Tuesday, 3 April 2012

Damien Hirst: The First Look

On Monday I watched the Channel 4 programme about the new exhibition opening at the Tate Modern London on Damien Hirst's works, it opens on the 4th of April until 9th September 2012, it was presented by Noel Fielding comedian, actor and also artist, and he had a preview tour around the exhibition and was talked through it by Hirst himself. Like many people I have mixed feelings about Hisrt and his art, on one hand I think that he has a brilliant mind and way of thinking on the other hand I find the way he produces and makes art difficult to understand. 
Hirst is one of the most famous living British artists and is one of the richest living British artist. The exhibition has taken over four years to plan, the work had to be put together on site, not by Hirst himself he had six technicians to do it for him, to paint the famous coloured spots, to fill boxes with tablets and cigarettes, and pickle the shark, cow and calf. Hirst is probably most famous for the controversial work of the cow and the calf that were cut in half and ''pickled'' in formaldehyde, however he has made most of his money from the spot  paintings, probably because they are decorative and desirable and could fit comfortably in most people's homes.  Only 20 of the paintings were originally painted by Hirst himself the rest nearly 400 of them were painted by his ''Army of assistance''.
As Hirst became more famous he had followed in the footsteps of the famous artist Andy Warhol by turning himself into a brand, his ideas that he had only envisioned in his head were behind turned into artworks, paintings and sculptures by his team. In 2008, just before the British banks and economy were about to go into a meltdown Hirst had an auction of some of his works that made £111,000,000, making him one of the richest living British artist's ever. The previous year he had made "For the Love of God", a skull covered in diamonds, that cost over £14 million to make, however it is know worth up to £50 million, in the exhibition it will be in it's own vault and be protected by a team of security guards and only a small group of people will be let in at any one time.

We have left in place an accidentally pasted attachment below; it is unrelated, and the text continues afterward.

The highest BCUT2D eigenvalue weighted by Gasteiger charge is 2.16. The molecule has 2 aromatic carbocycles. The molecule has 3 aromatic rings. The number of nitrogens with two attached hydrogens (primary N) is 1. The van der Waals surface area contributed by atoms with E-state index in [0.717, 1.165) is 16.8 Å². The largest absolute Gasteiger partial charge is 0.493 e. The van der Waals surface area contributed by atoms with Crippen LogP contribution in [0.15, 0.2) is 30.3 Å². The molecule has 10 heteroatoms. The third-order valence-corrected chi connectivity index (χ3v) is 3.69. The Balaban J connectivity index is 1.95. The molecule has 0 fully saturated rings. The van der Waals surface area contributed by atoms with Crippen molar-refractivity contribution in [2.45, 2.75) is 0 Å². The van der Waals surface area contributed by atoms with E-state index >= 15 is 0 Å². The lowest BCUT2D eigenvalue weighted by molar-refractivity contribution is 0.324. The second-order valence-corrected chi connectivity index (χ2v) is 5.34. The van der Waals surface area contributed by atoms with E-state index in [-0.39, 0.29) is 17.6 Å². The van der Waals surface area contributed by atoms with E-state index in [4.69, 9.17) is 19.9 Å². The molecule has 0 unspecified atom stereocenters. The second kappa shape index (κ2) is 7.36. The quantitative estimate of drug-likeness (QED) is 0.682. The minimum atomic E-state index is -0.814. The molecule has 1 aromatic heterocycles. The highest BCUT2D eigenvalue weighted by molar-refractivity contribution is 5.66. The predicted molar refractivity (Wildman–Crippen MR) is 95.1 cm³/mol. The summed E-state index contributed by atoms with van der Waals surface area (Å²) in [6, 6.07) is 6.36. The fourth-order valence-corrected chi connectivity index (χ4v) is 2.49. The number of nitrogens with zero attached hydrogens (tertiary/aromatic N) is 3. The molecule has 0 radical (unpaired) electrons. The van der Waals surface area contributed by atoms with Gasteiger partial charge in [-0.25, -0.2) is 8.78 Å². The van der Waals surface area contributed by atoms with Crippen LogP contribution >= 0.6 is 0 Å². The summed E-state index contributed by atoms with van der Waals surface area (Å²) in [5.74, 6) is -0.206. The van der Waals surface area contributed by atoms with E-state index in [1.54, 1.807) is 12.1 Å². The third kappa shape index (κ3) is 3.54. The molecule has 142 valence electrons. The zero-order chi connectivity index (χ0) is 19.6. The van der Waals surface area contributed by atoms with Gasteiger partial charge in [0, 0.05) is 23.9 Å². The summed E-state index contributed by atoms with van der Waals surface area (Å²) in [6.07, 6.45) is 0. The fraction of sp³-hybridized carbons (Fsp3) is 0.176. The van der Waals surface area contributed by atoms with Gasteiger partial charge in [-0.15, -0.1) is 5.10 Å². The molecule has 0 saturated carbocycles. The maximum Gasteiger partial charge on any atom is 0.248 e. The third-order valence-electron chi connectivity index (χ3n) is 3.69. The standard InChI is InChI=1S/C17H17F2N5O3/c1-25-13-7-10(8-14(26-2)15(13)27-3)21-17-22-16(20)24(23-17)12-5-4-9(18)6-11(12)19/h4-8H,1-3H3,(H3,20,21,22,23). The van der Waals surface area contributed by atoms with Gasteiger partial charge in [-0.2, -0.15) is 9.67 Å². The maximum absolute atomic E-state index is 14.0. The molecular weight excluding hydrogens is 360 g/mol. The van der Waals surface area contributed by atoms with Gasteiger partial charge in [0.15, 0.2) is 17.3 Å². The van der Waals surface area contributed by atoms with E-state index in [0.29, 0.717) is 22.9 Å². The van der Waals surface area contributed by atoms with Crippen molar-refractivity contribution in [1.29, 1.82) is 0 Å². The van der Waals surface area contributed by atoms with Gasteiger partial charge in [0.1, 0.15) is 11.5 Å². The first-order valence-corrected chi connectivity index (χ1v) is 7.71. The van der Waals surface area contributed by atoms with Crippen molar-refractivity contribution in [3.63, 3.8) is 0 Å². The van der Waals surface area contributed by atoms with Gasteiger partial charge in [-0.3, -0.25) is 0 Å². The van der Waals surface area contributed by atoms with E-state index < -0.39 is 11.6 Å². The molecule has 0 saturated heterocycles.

Although I have mixed feelings about Hisrt's work I do appreciate the deep and meaningful ideas behind his works and how they are not just created for art's sake, like many people think they are, they have true meanings and feelings behind them, for example could the diamond skull be a making humour out of himself and the money that he can make art from and then the money he could make on it. Death is a reoccurring theme/idea in his works, the fear of life and death, and also the beauty, such as the shark, pharmacy 1992, and cigarettes. 
 From the parts of the exhibition that I saw on the programme I really liked the piece "In and out of Love'' which consists of large painted canvas' that have butterflies scattered on them, then in the next room it is filled with living butterflies, that have been born from the cocoon that have been stuck onto a canvas and then the butterflies come out of the cocoon before your eyes. Another butterfly piece that I really liked were  the butterfly stained glass windows, I thought that they were really beautiful and were different to his other darker and sinister works.